Amy Barad is the Director of Strategic Initiatives at Tulane University’s Cowen Institute, where she oversees work related to Opportunity Youth initiatives. Over the past nine years she has worked in the for- and non-profit sectors in business development, policy analysis, and systems and operational management in New Orleans, Los Angeles, and Johannesburg, South Africa. Amy serves on the boards of the Cookbook Project, Tulane Hillel, and the Anti-Defamation League, is a member of the Katz Phillips Leadership program, and loves teaching group exercise classes at Barre3. Amy is a Masters of Business Administration candidate at the Tulane Freeman School of Business and graduated with an A.B. in Urban Studies from Brown University in 2007.
Kisha Bird is director of youth policy at CLASP and project director for the Campaign for Youth (CFY), a national coalition chaired by CLASP. Ms. Bird works to expand access to education, employment, and support services for disconnected and other vulnerable youth. She is an expert in federal policy for vulnerable youth and helps ensure national legislation (such as the Workforce Innovation and Opportunity Act) is fully implemented in communities nationwide and has maximum impact for poor and low-income youth and youth of color. Before joining CLASP, Ms. Bird was director for the Pennsylvania Statewide Afterschool/Youth Development Network, working to make quality education and afterschool programs accessible to young people.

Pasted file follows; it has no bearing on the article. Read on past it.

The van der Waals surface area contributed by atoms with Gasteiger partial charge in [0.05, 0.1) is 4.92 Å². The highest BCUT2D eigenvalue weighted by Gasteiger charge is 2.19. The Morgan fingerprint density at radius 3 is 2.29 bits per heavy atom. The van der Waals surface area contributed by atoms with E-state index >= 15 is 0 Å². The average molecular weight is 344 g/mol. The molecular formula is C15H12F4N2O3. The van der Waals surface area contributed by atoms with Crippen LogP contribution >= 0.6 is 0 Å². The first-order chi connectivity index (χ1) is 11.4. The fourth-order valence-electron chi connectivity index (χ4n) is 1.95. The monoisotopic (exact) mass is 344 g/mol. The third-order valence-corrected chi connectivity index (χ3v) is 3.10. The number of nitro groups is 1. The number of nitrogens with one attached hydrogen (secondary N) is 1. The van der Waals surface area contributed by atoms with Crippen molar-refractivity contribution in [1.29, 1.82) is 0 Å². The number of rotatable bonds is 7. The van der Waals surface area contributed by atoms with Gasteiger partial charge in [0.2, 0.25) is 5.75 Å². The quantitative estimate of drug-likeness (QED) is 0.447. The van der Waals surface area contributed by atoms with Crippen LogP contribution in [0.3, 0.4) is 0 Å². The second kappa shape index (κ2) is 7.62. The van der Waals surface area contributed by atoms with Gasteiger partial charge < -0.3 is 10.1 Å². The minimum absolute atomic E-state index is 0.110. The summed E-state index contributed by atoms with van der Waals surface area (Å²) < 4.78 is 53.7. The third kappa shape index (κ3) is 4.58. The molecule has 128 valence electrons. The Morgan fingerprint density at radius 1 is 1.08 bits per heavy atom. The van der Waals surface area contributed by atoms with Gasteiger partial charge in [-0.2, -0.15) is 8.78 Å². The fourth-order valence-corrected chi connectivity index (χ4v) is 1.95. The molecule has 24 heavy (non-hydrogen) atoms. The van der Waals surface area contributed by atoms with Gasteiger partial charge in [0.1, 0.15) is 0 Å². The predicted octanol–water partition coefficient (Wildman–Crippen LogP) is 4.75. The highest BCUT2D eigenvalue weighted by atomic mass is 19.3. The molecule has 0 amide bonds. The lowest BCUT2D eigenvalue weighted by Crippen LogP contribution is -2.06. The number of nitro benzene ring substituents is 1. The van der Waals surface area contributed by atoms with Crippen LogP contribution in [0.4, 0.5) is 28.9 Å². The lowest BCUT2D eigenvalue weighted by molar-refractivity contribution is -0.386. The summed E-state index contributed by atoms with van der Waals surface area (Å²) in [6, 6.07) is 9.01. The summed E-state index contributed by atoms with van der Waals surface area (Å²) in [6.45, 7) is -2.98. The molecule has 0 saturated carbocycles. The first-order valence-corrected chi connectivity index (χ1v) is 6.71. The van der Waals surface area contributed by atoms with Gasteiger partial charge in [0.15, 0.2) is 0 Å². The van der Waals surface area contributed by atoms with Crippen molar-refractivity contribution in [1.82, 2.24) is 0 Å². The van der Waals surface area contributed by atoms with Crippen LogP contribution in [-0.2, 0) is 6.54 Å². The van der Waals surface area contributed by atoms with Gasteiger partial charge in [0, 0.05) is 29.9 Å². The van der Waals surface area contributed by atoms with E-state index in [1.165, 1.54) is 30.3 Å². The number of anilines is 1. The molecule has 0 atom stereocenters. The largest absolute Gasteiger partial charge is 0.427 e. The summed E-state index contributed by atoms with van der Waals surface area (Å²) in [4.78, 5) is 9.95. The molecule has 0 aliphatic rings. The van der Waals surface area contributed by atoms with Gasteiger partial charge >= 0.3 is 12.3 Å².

Paul Harrington is a labor economist, professor, and director of the Center for Labor Markets and Policy at Drexel University. He and CLMP Professor Neeta Fogg most recently completed a series of four papers on the gains in connecting teens and young adults to human capital building activities in Los Angeles. In related youth employment and education activities, Paul and the CLMP staff recently released a study of the net impact of participation in the Gear-Up program in Rhode Island.
Vice President of Marketing & Culture, Machine Specialties Inc.